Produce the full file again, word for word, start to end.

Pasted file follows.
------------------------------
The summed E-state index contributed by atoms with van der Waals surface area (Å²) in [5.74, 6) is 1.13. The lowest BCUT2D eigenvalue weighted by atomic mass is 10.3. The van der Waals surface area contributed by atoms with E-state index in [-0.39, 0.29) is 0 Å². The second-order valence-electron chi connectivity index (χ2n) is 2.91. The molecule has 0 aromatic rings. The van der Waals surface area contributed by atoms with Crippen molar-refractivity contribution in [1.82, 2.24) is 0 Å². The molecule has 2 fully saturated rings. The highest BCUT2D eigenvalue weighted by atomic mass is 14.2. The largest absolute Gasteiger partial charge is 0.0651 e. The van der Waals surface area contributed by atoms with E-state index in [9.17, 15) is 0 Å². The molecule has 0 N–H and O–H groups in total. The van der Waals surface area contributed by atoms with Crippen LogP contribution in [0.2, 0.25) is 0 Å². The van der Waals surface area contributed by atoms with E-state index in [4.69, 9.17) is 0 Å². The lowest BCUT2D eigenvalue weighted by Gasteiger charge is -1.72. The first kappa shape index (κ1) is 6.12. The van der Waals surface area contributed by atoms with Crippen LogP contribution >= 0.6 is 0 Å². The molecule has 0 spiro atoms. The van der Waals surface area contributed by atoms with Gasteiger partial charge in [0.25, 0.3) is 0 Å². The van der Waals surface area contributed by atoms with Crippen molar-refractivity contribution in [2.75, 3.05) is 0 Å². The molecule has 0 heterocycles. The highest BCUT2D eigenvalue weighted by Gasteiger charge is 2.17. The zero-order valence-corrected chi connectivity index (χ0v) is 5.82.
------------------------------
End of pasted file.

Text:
The summed E-state index contributed by atoms with van der Waals surface area (Å²) in [5.74, 6) is 1.13. The lowest BCUT2D eigenvalue weighted by atomic mass is 10.3. The van der Waals surface area contributed by atoms with E-state index in [-0.39, 0.29) is 0 Å². The second-order valence-electron chi connectivity index (χ2n) is 2.91. The molecule has 0 aromatic rings. The van der Waals surface area contributed by atoms with Crippen molar-refractivity contribution in [1.82, 2.24) is 0 Å². The molecule has 2 fully saturated rings. The highest BCUT2D eigenvalue weighted by atomic mass is 14.2. The largest absolute Gasteiger partial charge is 0.0651 e. The van der Waals surface area contributed by atoms with E-state index in [9.17, 15) is 0 Å². The molecule has 0 N–H and O–H groups in total. The van der Waals surface area contributed by atoms with Crippen LogP contribution in [0.2, 0.25) is 0 Å². The van der Waals surface area contributed by atoms with E-state index in [4.69, 9.17) is 0 Å². The lowest BCUT2D eigenvalue weighted by Gasteiger charge is -1.72. The first kappa shape index (κ1) is 6.12. The van der Waals surface area contributed by atoms with Crippen LogP contribution >= 0.6 is 0 Å². The molecule has 0 spiro atoms. The van der Waals surface area contributed by atoms with Gasteiger partial charge in [0.25, 0.3) is 0 Å². The van der Waals surface area contributed by atoms with Crippen molar-refractivity contribution in [2.75, 3.05) is 0 Å². The molecule has 0 heterocycles. The highest BCUT2D eigenvalue weighted by Gasteiger charge is 2.17. The zero-order valence-corrected chi connectivity index (χ0v) is 5.82.